Bracing for non-domestic timber trussed rafter roofs
In This Series
- Assessment of the durability and engineering properties of lesser-known hardwood timber species for use in marine and freshwater construction
- Avoiding landfill through effective wood waste disposal and a shift in product focus
- Cross-laminated timber: an introduction
- Environmentally responsible construction: Community wood recycling
- GD 5 How to calculate deformations in timber structures using Eurocodes
Timber trussed rafters are light-weight structural components which are widely used as an economical means of roof framing.
This guidance document provides information for use by designers to justify the extension and possible modification of extrapolations from the guidance provided in BS 5268-3 for bracing of domestic scale trussed rafter roofs, although the information also has a bearing on meeting wind bracing and robustness requirements.
An overview of alternative design methods for non-domestic roof bracing is also provided with illustrative design examples. Practicability issues and resolution of conflicting codified recommendations concerning fixing of bracing are also addressed.
- The relative stiffening effect of progressive degrees of bracing
- Contribution of roof covering materials
- Ceiling level stiffness
- Behaviour of roof with respect to number of trusses
- Roof behaviour beyond serviceability levels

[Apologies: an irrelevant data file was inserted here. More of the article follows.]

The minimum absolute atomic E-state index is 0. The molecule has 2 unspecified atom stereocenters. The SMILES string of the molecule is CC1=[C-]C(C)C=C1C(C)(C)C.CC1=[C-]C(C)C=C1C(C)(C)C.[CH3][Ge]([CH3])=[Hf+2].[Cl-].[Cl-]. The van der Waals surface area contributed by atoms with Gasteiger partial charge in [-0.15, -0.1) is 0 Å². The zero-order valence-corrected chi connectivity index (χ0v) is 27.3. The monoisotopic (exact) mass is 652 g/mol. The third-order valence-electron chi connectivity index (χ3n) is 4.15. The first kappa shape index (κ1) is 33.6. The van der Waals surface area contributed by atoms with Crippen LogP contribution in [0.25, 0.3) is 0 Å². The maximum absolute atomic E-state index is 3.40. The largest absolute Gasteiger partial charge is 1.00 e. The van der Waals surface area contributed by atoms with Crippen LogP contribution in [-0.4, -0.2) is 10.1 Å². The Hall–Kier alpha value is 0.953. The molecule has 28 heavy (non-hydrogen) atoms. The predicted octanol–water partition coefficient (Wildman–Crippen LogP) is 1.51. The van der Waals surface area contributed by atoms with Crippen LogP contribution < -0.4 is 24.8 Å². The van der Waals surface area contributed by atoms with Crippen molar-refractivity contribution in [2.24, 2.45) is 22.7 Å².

- General comments on roof behaviour
- Roof construction quality
- Bracing connections
- Summary of bracing design methods
- Other aspects of roof construction in relation to effective bracing
- Design examples
- Example 1: Bracing design formulae for trussed rafter roofs
- Example 2: Ceiling plane bracing design for a roof with no ceiling boards
Widely used for a range of building types, trussed rafters are an economical, versatile and straightforward solution to providing a roof over a building.
Trussed rafters are individually designed prefabricated structural components made from strength-graded timber members of the same thickness, joined together with punched metal plate connectors....
There are a number of ways to design and construct pitched roofs using timber. Traditionally, builders constructed them on site, cutting and fitting each piece to its neighbours. Following the Second World War, various forms of prefabricated truss were developed, with the intermediate rafters and purlins cut and fitted on...
When a delivery of trussed rafters arrives on site the contractor(s) involved should be prepared and have already allocated sufficient and suitable resources to ensure the trussed rafters are unloaded safely and in a manner so as not to overstress or damage the trusses.
This information sheet gives a...